And everything you feel is
Alright, alright, alright, alright, alright!

Female empowerment, sex, and politics, are jumbled up over a beat that is half modern electro/rock hybrid and half ’80s-era new wave.

Le Tigre - Le Tigre

“Deceptacon” scores additional points for having such a catchy, upbeat tempo. It sends nearly any dance floor into a frenzy, even if the lyrics sail over the heads of the dancers.

Who took the bomp from the bompalompalomp?
Who took the ram from the ramalamadingdong?
Who took the bomp from the bompalompalomp?
Who took the ram from the ramalamadingdong?

As far as the unsuspecting partygoers know, it’s just fluffy nonsense, but maybe a teensy, tiny bit of the message sneaks through? One can hope.

See you later
See you later
See you later
See you later

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The Libertines – Radio America

By , May 8, 2003

Here comes another blog about a song I like. As before, you can click the song’s title in order to hear it.

Currently Playing: The Libertines – Radio America

This is but one of twelve songs on an album that came out late last year– an album I already number among my favorite records ever, as evidenced by its place on the list of my favorite albums in a recent blog.

The Libertines - Radio America

The entire record is, as the title suggests, a punk rock punch to the throat. (“Up the bracket” is slang for just that, a throat punch.) How could it not be? Mick Jones was involved in the production for goodness sake, so naturally it rocks hard. The one real exception is the song I’m listening to right now, “Radio America.”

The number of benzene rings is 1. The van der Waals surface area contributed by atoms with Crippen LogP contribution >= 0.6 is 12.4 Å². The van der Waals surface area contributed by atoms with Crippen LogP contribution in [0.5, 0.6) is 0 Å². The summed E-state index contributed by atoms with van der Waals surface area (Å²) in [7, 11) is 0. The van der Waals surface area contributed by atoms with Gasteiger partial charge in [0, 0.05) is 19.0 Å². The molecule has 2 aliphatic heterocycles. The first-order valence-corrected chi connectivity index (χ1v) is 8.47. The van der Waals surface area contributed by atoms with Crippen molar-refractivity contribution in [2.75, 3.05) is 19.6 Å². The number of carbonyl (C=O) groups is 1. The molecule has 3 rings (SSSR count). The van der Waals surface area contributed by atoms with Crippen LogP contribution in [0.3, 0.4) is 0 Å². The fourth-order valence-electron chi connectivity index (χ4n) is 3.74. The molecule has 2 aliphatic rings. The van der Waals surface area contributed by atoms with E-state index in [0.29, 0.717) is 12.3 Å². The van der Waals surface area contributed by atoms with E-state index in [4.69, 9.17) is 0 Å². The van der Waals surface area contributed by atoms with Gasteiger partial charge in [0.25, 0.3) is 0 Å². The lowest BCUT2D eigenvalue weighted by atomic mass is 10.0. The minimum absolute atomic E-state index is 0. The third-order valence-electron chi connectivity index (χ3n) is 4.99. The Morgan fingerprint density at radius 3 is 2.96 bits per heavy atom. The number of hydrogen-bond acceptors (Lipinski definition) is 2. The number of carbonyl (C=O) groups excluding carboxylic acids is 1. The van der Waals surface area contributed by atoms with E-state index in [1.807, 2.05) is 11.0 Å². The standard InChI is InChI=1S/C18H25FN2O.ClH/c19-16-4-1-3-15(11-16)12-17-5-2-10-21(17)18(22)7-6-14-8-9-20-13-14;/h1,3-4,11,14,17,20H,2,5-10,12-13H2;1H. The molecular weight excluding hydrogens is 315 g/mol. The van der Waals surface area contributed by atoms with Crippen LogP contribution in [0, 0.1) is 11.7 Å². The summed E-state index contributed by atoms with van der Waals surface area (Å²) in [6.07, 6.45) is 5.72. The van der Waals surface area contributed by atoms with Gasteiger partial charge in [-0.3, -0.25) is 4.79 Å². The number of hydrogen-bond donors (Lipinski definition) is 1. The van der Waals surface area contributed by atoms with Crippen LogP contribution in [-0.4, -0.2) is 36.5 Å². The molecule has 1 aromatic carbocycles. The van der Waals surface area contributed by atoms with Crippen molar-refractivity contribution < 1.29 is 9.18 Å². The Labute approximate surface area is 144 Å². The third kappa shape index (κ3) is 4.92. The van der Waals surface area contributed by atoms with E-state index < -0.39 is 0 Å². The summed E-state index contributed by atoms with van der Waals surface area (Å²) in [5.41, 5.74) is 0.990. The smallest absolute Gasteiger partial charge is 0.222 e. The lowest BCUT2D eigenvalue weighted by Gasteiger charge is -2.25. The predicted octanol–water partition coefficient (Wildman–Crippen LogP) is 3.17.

When Up the Bracket came out, I played this song on repeat for like days on end. This drove Fizzy crazy, but I couldn’t get enough of it. I am playing it again today; on repeat, of course. It’s one of a handful of songs, albeit a large handful, that I seem to need to hear at least five times in a row lest I feel unsatisfied.

This is not to say that I don’t enjoy the rest of the record. “The Boys in the Band” and “Time for Heroes” are other favorites, and if anything “Time for Heroes” is my favorite of the bunch, but “Radio America” is this great moment of calm on an otherwise frenetic record. I’m a big fan of love songs that avoid the cheesiness to which most fall prey. There’s something beautiful about subtle, veiled lyrics and recurring themes that run through an entire album. This is why I dislike modern-day R&B music so much: it’s too damned literal. One can say “I love you” without spelling it out; one can also imply a desire to sleep with the object of one’s affection without saying “I wanna’ get with you.” It takes a much more clever poet to convey said sentiments without beating the reader/ listener over the head with them. And while subtle and poet are not words one typically uses when discussing Pete Doherty, in this case I find them to be very appropriate.

Granted, Up the Bracket is so much more than an indie punk rock record. In between the drunken fights and heroin injections are the scars of class warfare and the awkward uncertainties of someone posturing as much more than he inwardly believes himself to be. And right in the midst of it all is a heartfelt song of love.

And they watched old films flicker
Across the old palace movie screen
Crying, “What a shame as she slipped in the rain
The poor dancing girl, well she won’t dance again.”

And they tell me this was a transmission
To take my love, my love to you
And only to you.